Meanwhile, the Saudi-led coalition has allowed four fuel ships to dock at Yemen’s Red Sea port of Hodeidah, two sources familiar with the matter said.
Four vessels, including two carrying a total of 45,000 tonnes of gas oil, a ship loaded with 5,000 tonnes of liquefied petroleum gas and a fourth tanker with 22,700 tonnes of fuel oil have received clearance from the coalition, the sources said.
As of Wednesday morning, the four vessels had not yet begun moving towards Hodeidah port, which is controlled by the Iran-aligned Houthi group battling the Saudi-led coalition in Yemen.
The deputy transport minister of Yemen’s Saudi-backed government, Nasser Sharif, said on Twitter that a number of oil ships had been allowed to the port of Hodeidah to ease the humanitarian situation. He did not give further details.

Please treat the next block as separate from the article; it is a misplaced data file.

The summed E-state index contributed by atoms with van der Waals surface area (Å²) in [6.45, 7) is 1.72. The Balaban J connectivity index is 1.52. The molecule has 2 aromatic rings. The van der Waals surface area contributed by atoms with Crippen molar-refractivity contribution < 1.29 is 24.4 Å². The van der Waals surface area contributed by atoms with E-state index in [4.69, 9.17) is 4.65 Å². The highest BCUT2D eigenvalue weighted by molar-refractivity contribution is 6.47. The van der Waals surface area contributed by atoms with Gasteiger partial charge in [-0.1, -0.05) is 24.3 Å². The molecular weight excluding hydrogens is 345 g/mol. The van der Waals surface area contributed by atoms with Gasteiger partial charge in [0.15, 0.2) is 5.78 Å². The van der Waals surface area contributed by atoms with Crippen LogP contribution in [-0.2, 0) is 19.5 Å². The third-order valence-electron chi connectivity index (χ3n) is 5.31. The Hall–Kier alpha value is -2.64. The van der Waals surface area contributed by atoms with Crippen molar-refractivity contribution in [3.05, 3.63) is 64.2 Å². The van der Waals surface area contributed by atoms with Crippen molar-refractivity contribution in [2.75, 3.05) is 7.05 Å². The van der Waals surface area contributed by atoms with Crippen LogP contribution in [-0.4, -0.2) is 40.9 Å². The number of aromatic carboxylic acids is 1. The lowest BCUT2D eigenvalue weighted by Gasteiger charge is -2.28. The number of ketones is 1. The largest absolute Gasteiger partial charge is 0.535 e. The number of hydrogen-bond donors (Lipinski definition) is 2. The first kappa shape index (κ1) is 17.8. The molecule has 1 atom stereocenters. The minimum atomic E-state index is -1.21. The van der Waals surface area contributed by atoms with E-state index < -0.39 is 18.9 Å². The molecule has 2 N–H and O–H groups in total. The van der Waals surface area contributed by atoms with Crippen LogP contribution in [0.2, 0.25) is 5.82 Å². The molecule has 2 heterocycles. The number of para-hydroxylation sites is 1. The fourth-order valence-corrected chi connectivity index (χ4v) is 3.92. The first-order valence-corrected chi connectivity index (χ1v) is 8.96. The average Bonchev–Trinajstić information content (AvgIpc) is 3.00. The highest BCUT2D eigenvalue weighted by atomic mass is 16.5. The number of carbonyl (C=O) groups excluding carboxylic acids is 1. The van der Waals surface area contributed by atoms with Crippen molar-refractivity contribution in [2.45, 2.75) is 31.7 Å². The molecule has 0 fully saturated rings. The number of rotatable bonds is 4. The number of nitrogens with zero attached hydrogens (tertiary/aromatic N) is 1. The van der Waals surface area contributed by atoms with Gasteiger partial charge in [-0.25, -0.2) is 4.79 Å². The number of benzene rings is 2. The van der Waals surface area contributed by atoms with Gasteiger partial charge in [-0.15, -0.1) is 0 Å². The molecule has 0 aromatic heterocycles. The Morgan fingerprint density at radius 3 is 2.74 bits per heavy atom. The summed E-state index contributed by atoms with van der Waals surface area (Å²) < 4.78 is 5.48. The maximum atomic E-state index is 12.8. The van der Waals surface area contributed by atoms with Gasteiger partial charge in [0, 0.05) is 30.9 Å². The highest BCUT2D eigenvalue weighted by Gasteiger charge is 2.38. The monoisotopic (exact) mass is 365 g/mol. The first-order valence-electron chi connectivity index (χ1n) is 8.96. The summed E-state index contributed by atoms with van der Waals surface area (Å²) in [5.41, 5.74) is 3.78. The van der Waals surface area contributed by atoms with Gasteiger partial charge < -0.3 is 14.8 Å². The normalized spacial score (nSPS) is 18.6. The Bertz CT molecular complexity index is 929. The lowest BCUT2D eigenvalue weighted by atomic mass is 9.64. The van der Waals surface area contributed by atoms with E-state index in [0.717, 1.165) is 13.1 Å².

Mohammed Abdulsalam, the Houthi chief negotiator, said, “The provision of fuel, food, medical and basic goods is a humanitarian and legal right for the Yemeni people. We do not accept any military or political conditions for receiving them.”
The Saudi-led coalition entered Yemen’s war in March 2015 as the Houthis threatened to take Yemen’s port city of Aden and completely overrun the country’s internationally recognised government. The Saudis promised that the offensive would be over in short order.
Six years later, the fighting rages on. The war has killed some 130,000 people, including over 13,000 civilians slain in targeted attacks, according to the Armed Conflict Location & Event Project. Tens of thousands of children have died of starvation and disease.
The Yemen conflict is seen as a regional battlefield where Iran supports the Houthis as proxies to target the kingdom and carry out its agenda in the Gulf.